Rodin never went to Greece. He was the most anti-academic artist imaginable, who defied every classical rule. Yet the recent exhibition at the British Museum on this unlikely theme was a revelation. From his first sight of them, Rodin was besotted with the Parthenon sculptures, but he took an unorthodox view of the stones, prizing them for their fragmentary and ruined state.
There had been an earlier Rodin who invented immense epic schemes, like the Gates of Hell, six metres high, and seething with hundreds of figures. This project combines the medieval material of Dante’s Inferno with the modern spirit of Baudelaire’s Fleurs du mal. The static form of this set of monumental doors becomes a great field of movement and upheaval, a gate which shudders convulsively, rather than a stiff and stable barrier.
Rodin’s responsiveness to the art of the past is full of surprises. He writes imaginatively about Gothic cathedrals as vast poems, not all of which can be taken in at once. He focuses on their porches, which he likens to grottos or caverns lit unevenly by the sun, which brings certain figures into view while it hides others, shifting throughout the day. His Gates are a kind of condensed porch, and reading him on the subject one inevitably applies these ideas to his own project, too vast and various to be comprehended all at once, so that the sun’s movement becomes a metaphor for our attention, shifting over the surface, continually leaving parts of it behind.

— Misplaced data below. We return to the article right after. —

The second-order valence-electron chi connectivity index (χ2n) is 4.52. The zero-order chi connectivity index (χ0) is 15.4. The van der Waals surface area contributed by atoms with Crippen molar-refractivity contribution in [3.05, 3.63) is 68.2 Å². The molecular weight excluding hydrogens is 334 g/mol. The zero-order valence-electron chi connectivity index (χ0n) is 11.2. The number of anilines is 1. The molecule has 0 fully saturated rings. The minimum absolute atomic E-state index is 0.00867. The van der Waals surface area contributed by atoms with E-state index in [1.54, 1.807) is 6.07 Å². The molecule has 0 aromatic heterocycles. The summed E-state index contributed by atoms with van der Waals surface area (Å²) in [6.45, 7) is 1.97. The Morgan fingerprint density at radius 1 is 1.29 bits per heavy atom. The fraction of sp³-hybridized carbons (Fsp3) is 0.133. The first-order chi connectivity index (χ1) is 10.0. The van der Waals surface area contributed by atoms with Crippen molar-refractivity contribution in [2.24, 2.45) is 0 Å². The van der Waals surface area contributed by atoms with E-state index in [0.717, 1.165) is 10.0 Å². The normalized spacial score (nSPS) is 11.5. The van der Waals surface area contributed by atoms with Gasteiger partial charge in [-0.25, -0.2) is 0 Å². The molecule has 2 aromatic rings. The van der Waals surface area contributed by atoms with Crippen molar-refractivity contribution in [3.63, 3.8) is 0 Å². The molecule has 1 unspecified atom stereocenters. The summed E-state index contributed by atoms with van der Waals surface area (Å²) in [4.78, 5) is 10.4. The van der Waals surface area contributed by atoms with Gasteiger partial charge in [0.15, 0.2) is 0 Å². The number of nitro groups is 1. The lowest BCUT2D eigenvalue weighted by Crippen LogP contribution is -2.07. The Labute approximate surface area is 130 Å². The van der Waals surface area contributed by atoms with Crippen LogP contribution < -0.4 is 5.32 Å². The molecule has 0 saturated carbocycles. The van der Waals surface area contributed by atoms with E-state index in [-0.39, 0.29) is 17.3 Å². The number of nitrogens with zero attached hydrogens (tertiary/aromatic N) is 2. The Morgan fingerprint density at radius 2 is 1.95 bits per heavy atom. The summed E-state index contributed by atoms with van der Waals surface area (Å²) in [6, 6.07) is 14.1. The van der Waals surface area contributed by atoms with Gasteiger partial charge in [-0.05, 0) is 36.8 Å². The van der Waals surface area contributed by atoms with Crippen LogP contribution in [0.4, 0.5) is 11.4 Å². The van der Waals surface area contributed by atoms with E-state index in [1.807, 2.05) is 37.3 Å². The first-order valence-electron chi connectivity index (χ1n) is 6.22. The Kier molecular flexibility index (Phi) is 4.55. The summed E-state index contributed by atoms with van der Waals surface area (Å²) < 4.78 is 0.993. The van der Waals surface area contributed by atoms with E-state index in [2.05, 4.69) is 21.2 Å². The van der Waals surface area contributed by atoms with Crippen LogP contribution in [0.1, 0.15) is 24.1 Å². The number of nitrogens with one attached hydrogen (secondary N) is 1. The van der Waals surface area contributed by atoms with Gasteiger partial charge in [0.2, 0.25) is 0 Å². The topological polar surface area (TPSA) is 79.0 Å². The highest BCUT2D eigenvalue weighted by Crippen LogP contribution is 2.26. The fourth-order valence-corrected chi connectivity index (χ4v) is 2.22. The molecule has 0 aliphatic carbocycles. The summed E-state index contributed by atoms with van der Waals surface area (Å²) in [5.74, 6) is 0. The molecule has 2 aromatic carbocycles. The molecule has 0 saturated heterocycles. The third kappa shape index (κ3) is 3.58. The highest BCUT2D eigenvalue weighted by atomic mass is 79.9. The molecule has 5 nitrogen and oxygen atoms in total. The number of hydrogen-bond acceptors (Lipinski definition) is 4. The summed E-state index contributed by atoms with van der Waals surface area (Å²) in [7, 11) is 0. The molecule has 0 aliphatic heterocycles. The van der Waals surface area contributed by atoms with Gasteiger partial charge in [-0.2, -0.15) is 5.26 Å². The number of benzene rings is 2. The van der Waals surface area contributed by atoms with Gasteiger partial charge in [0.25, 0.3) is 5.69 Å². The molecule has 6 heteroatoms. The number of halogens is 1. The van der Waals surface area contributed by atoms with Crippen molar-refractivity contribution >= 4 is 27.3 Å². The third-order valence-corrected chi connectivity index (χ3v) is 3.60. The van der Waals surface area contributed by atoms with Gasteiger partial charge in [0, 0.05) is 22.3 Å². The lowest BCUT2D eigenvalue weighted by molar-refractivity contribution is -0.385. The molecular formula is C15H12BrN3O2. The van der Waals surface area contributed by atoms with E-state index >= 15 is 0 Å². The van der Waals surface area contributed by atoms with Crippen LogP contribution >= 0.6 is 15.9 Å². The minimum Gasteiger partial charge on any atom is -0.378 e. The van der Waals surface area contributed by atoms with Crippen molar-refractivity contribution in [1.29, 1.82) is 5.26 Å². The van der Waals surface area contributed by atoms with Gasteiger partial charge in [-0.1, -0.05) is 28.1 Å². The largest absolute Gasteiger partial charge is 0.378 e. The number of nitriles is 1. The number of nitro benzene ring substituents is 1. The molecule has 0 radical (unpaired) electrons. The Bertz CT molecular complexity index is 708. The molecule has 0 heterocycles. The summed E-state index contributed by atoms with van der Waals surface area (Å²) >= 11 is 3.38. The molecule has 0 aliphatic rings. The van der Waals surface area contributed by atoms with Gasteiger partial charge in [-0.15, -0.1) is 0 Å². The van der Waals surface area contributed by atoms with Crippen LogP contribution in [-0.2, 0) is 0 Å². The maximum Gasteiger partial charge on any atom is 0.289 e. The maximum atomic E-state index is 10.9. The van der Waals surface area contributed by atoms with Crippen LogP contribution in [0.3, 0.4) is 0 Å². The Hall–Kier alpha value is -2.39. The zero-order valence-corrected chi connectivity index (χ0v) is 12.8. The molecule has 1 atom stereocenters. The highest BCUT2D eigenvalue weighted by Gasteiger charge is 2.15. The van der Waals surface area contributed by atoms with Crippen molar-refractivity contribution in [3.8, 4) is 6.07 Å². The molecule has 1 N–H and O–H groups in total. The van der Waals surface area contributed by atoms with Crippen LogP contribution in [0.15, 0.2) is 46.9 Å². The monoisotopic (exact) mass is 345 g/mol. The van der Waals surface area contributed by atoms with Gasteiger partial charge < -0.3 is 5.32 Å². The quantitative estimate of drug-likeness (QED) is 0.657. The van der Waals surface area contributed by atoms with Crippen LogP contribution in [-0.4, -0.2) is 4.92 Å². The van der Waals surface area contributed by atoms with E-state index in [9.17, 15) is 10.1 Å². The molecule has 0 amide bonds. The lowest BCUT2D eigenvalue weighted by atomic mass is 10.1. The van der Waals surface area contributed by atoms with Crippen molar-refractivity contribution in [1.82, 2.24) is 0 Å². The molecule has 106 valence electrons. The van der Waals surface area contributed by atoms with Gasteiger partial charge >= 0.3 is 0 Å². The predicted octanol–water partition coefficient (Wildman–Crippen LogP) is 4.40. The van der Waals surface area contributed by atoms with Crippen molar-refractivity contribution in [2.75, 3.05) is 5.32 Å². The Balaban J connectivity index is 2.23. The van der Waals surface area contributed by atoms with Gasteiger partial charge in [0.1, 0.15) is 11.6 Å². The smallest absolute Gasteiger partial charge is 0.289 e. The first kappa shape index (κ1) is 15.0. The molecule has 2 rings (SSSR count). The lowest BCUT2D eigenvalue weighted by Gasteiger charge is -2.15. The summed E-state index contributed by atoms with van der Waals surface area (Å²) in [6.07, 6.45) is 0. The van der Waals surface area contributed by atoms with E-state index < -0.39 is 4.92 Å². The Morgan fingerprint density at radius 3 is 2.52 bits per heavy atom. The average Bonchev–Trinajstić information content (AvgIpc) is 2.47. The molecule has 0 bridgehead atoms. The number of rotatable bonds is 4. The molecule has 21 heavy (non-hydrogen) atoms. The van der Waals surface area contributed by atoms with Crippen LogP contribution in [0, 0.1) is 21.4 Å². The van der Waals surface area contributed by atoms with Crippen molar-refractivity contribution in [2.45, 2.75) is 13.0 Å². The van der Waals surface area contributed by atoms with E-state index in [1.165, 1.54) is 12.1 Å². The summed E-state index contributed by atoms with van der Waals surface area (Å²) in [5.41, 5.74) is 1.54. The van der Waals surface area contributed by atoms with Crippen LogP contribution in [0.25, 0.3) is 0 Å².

Thence perhaps arises Rodin’s strange conviction that every part of the Gates allows us to intuit the whole. And so he detached small and incomplete elements from high on the cliffside of the work and brought them down to eye level,
attaching them to notional cornices with new flourishes of plant matter or fabric. They are complex little knots of movement composed of flying and falling figures, but they are at the same time defiantly fragmentary, parts not wholes, more suggestive than complete and perfect entities, like shorn-off pieces of the Parthenon that have long evoked for some observers earlier, fresher stages of the work, as if you had stumbled into Phidias’s studio.
One of the achievements of the exhibition was to create a continuity between Rodin’s appreciation of the antique fragment and his understanding of his own work as metamorphic, continually re-forming itself in new combinations, seen from fresh angles. At the entrance to the exhibition a strange hybrid appears, a woman’s head with a small Greek temple planted on it as if growing from it. The carving of the marble face is soft and subtle as if it fades before our eyes, but her hair and shoulders are rough-hewn. The temple doesn’t fit, in more than one way. It is plaster and crudely fashioned; the stone has been abruptly sawn off to accommodate it.
It makes some observers think of Athena born violently from the head of Zeus; others are reminded of those allegorical busts with castellated headdresses who represent classical cities. The face is recognisable as the wife of an Australian painter, a favourite model of the sculptor’s: perhaps it is his awkward way of representing antiquity inspiring the present.
Another work (called Thought at some point in its life) shows a woman’s head emerging from an uncarved block, recognisable as one of the most interesting women in Rodin’s life, the sculptor Claudine Claudel, whose work, which resembles his, he tried generously to promote. Other small elements detached from the Gates are shown attaching themselves to, as if growing back into, the blocks they came out of. A couple of these in the exhibition acquire cosmic titles like Earth and Moon and Constellation but seem to have shrunk from their original dimensions.